EG: They are afraid. They dont want to socialize with these people.

PP: Anything else you’d like to say?

EG: I hope these women will take part in vernissage. It will be the occasion to go out.

– fin –






Edyta Ganc based in Warsaw, Poland has a Masters Degree in Theater from the Jagiellonian University and later graduated from Camerimage Film School, Academy of Photography and Laboratory of Reportage, at the University of Warsaw. She is drawn to social justice and has led many photography workshops for children and teenagers. Ganc is co-founder of the Polish photography collective Spoldzielnia Dokumentalna.


Spain: International Womens Day Body-Paint Festivity Photos Belie Barcelona Prisoners’ Daily Hardships

Israel: Tomer Ifrah Inside Neve Tirza, Israel’s Only Women’s Prison

United Kingdom: Adrian Clarke: “All the women have wanted to be identified by their own names.”

Romania: In Women’s Prison, Ioana Cârlig Asks, “What Do You Miss?”

Albania: Annaleen Louwes as Artist in Residence at Ali Demi Women’s Prison in Tirana

USA: Sye Williams at Valley State Prison for Women, Chowchilla, California

USA: ‘Maggots in My Sweet Potatoes: Women Doing Time’ by Susan Madden Lankford

Italy: Melania Comoretto and Women Prisoners

Globally: Jane Evelyn Atwood’s ‘Too Much Time’


This is macabre. I doubt many conservators have dealt with the technical issues of this “print” medium.

Foto8: “The tattoo collection at the Department of Forensic Medicine at Jagiellonian University in Krakow, Poland consists of 60 objects preserved in formaldehyde […] The tattoos were collected from the prisoners of the nearby state penitentiary on Montelupich Street as well as from the deceased on whom autopsies were performed.”

The tattooed skin was preserved in order to decipher the codes within the images:

In the 1970s, the CSI Department of Militia Headquarters in Warsaw published a special document only for prosecution agencies in which they analysed 2300 tattoos, including those from the collection at Jagiellonian University. For over four years, the researchers looked at prisoners, soldiers and criminals who served sentences in Czechoslovakia, Yugoslavia, Germany and the USSR. A catalogue that precisely described the meanings behind certain tattoos was created.

It should be said, figuring out what messages are involved in prison tattoos is common across all nations, systems and eras. Although, this is the first collection I know of that separated the tattoos from corpses.

Author’s Note: If there exist any photographs of the violence described below I wouldn’t want to see them, only trust that photographs were used to bring high ranking US officials to justice for crimes against human rights.

I have been familiar with Mark Danner‘s work since reading the excellent Torture and Truth. It dealt commandingly with the Abu Ghraib scandal, putting it into the procedural context of the Bush administration and US operations during the War on Terror. Not to be distracted by the available Abu Ghraib images, Danner continued his fervent document-trawling professionalism and pursued the truth with regard to other Black Sites and detainee torture & interrogation.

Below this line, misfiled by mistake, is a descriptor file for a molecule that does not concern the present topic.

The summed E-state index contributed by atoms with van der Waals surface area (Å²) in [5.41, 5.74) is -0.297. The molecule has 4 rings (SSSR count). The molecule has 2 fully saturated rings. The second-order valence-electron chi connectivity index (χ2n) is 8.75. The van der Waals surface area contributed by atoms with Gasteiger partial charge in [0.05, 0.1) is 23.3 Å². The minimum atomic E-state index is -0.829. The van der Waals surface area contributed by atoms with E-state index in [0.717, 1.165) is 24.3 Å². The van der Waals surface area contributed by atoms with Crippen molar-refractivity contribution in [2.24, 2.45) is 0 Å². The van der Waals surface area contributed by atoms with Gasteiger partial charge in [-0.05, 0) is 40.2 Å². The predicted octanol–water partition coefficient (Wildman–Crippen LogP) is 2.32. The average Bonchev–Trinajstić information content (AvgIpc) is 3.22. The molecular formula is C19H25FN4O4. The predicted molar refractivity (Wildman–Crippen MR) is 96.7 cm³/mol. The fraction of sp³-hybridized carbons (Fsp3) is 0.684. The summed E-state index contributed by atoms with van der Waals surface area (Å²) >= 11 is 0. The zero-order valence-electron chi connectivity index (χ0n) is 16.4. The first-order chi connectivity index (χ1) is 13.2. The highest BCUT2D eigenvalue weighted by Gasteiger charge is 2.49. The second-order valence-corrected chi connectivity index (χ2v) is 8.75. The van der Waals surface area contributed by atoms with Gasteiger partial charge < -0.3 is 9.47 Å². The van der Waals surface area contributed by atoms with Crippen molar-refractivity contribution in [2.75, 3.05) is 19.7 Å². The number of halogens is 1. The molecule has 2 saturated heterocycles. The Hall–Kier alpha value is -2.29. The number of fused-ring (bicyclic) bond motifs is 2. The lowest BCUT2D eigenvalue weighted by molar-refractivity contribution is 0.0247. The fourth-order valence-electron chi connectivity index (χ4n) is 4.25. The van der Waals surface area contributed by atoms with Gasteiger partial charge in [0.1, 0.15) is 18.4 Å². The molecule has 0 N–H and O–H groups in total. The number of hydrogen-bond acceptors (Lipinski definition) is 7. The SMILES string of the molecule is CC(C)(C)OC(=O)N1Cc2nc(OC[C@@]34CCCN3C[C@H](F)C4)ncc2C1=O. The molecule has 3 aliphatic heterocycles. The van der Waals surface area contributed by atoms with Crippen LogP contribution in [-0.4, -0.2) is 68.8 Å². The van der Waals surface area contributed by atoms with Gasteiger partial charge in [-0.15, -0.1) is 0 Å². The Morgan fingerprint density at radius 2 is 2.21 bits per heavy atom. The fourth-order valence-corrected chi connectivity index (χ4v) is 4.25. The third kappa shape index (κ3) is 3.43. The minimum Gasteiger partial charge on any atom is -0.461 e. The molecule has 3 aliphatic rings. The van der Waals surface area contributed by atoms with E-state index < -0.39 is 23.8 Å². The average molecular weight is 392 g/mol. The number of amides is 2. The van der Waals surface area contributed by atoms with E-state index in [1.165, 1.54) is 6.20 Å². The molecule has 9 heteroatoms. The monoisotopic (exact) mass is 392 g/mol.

Abu Zubaydah after his capture in Pakistan, 2002. Credit: ABC News

Abu Zubaydah after his capture in Pakistan, 2002. Credit: ABC News

Last month, Danner published an Op-Ed piece for the New York Times (to accompany an extended piece for the New York Review of Books) that laid out the details of an International Red Cross report of detainee testimonies. I have only read the shorter NY Times piece and strongly urge you to take 10 minutes to do so. It is a succinct presentation of facts detailing US torture procedures.

Men were tortured in America’s name.

Indeed, since the detainees were kept strictly apart and isolated, both at the black sites and at Guantánamo, the striking similarity in their stories would seem to make fabrication extremely unlikely. As its authors state in their introduction, “The I.C.R.C. wishes to underscore that the consistency of the detailed allegations provided separately by each of the 14 adds particular weight to the information provided below.”

Danner deals with the circumstances of three high ranking Al Qaeda prisoners, one of whom is Abu Zubaydah (pictured above following his 2002 capture). Judging by the Red Cross report which used separate chapters – “suffocation by water,” “prolonged stress standing,” “beatings by use of a collar,” “confinement in a box” one can assume Zubaydah looked significantly more broken after his months of early detention and beatings.

Danner concludes;

What we can say with certainty, in the wake of the Red Cross report, is that the United States tortured prisoners and that the Bush administration, including the president himself, explicitly and aggressively denied that fact.

The use of torture was a decision made by the US government. Danner’s conclusion is ominous;

The consequences of this choice, legal, political and moral, now confront us. Time and elections are not enough to make them go away.